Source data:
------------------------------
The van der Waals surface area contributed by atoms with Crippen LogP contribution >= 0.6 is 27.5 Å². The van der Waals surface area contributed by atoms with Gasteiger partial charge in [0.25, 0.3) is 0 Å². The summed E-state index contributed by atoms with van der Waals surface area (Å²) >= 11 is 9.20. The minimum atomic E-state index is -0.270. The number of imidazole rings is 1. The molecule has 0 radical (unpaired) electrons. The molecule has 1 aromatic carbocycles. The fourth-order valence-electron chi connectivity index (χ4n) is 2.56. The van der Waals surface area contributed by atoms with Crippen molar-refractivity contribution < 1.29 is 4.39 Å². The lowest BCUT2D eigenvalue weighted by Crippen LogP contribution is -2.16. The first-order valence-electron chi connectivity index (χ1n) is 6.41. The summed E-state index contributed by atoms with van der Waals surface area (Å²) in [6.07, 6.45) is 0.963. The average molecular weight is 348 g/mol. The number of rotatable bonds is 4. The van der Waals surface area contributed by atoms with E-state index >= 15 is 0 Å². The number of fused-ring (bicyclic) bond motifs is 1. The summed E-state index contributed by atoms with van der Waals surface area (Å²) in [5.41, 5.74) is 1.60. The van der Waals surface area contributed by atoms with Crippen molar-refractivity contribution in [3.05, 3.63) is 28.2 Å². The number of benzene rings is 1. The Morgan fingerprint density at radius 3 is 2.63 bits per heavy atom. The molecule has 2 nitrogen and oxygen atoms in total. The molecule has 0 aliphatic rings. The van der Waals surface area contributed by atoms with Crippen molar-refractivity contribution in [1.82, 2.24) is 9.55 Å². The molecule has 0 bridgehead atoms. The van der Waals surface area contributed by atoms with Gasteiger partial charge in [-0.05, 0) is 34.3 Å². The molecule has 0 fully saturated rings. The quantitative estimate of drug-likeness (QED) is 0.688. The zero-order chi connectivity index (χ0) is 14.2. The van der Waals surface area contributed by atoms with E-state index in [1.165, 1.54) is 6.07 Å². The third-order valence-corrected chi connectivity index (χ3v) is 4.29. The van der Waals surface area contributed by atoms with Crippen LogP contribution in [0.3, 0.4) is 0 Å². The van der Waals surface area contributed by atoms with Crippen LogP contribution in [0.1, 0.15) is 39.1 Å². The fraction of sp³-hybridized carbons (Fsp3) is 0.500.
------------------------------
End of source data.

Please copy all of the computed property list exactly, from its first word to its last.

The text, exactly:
The van der Waals surface area contributed by atoms with Crippen LogP contribution >= 0.6 is 27.5 Å². The van der Waals surface area contributed by atoms with Gasteiger partial charge in [0.25, 0.3) is 0 Å². The summed E-state index contributed by atoms with van der Waals surface area (Å²) >= 11 is 9.20. The minimum atomic E-state index is -0.270. The number of imidazole rings is 1. The molecule has 0 radical (unpaired) electrons. The molecule has 1 aromatic carbocycles. The fourth-order valence-electron chi connectivity index (χ4n) is 2.56. The van der Waals surface area contributed by atoms with Crippen molar-refractivity contribution < 1.29 is 4.39 Å². The lowest BCUT2D eigenvalue weighted by Crippen LogP contribution is -2.16. The first-order valence-electron chi connectivity index (χ1n) is 6.41. The summed E-state index contributed by atoms with van der Waals surface area (Å²) in [6.07, 6.45) is 0.963. The average molecular weight is 348 g/mol. The number of rotatable bonds is 4. The van der Waals surface area contributed by atoms with E-state index >= 15 is 0 Å². The number of fused-ring (bicyclic) bond motifs is 1. The summed E-state index contributed by atoms with van der Waals surface area (Å²) in [5.41, 5.74) is 1.60. The van der Waals surface area contributed by atoms with Crippen molar-refractivity contribution in [3.05, 3.63) is 28.2 Å². The number of benzene rings is 1. The Morgan fingerprint density at radius 3 is 2.63 bits per heavy atom. The molecule has 2 nitrogen and oxygen atoms in total. The molecule has 0 aliphatic rings. The van der Waals surface area contributed by atoms with Crippen molar-refractivity contribution in [1.82, 2.24) is 9.55 Å². The molecule has 0 bridgehead atoms. The van der Waals surface area contributed by atoms with Gasteiger partial charge in [-0.05, 0) is 34.3 Å². The molecule has 0 fully saturated rings. The quantitative estimate of drug-likeness (QED) is 0.688. The zero-order chi connectivity index (χ0) is 14.2. The van der Waals surface area contributed by atoms with E-state index in [1.165, 1.54) is 6.07 Å². The third-order valence-corrected chi connectivity index (χ3v) is 4.29. The van der Waals surface area contributed by atoms with Crippen LogP contribution in [0.3, 0.4) is 0 Å². The van der Waals surface area contributed by atoms with Crippen LogP contribution in [0.1, 0.15) is 39.1 Å². The fraction of sp³-hybridized carbons (Fsp3) is 0.500.